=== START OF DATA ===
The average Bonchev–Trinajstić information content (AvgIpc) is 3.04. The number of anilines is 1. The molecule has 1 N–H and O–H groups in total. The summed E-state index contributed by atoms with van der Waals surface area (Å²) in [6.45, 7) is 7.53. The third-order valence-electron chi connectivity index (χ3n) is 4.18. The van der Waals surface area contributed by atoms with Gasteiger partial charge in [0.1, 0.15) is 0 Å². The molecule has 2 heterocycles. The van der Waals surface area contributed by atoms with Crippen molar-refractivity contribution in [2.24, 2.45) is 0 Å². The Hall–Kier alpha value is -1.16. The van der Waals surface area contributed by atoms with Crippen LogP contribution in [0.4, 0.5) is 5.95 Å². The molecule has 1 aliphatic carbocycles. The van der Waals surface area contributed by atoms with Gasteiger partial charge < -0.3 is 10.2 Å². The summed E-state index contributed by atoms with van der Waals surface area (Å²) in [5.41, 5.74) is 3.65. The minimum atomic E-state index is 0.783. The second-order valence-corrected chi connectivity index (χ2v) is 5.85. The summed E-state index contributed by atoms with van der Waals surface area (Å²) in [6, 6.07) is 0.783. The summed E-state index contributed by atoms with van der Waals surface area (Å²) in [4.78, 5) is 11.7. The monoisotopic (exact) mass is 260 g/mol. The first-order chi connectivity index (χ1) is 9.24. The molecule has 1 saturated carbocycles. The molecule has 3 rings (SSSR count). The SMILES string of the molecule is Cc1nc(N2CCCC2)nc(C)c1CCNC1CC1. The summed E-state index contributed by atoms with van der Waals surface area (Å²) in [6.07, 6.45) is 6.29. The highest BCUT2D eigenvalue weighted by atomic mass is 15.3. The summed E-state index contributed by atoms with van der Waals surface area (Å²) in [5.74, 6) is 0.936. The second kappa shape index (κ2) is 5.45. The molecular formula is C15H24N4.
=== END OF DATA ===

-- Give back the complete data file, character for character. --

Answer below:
The average Bonchev–Trinajstić information content (AvgIpc) is 3.04. The number of anilines is 1. The molecule has 1 N–H and O–H groups in total. The summed E-state index contributed by atoms with van der Waals surface area (Å²) in [6.45, 7) is 7.53. The third-order valence-electron chi connectivity index (χ3n) is 4.18. The van der Waals surface area contributed by atoms with Gasteiger partial charge in [0.1, 0.15) is 0 Å². The molecule has 2 heterocycles. The van der Waals surface area contributed by atoms with Crippen molar-refractivity contribution in [2.24, 2.45) is 0 Å². The Hall–Kier alpha value is -1.16. The van der Waals surface area contributed by atoms with Crippen LogP contribution in [0.4, 0.5) is 5.95 Å². The molecule has 1 aliphatic carbocycles. The van der Waals surface area contributed by atoms with Gasteiger partial charge < -0.3 is 10.2 Å². The summed E-state index contributed by atoms with van der Waals surface area (Å²) in [5.41, 5.74) is 3.65. The minimum atomic E-state index is 0.783. The second-order valence-corrected chi connectivity index (χ2v) is 5.85. The summed E-state index contributed by atoms with van der Waals surface area (Å²) in [6, 6.07) is 0.783. The summed E-state index contributed by atoms with van der Waals surface area (Å²) in [4.78, 5) is 11.7. The monoisotopic (exact) mass is 260 g/mol. The first-order chi connectivity index (χ1) is 9.24. The molecule has 1 saturated carbocycles. The molecule has 3 rings (SSSR count). The SMILES string of the molecule is Cc1nc(N2CCCC2)nc(C)c1CCNC1CC1. The summed E-state index contributed by atoms with van der Waals surface area (Å²) in [6.07, 6.45) is 6.29. The highest BCUT2D eigenvalue weighted by atomic mass is 15.3. The summed E-state index contributed by atoms with van der Waals surface area (Å²) in [5.74, 6) is 0.936. The second kappa shape index (κ2) is 5.45. The molecular formula is C15H24N4.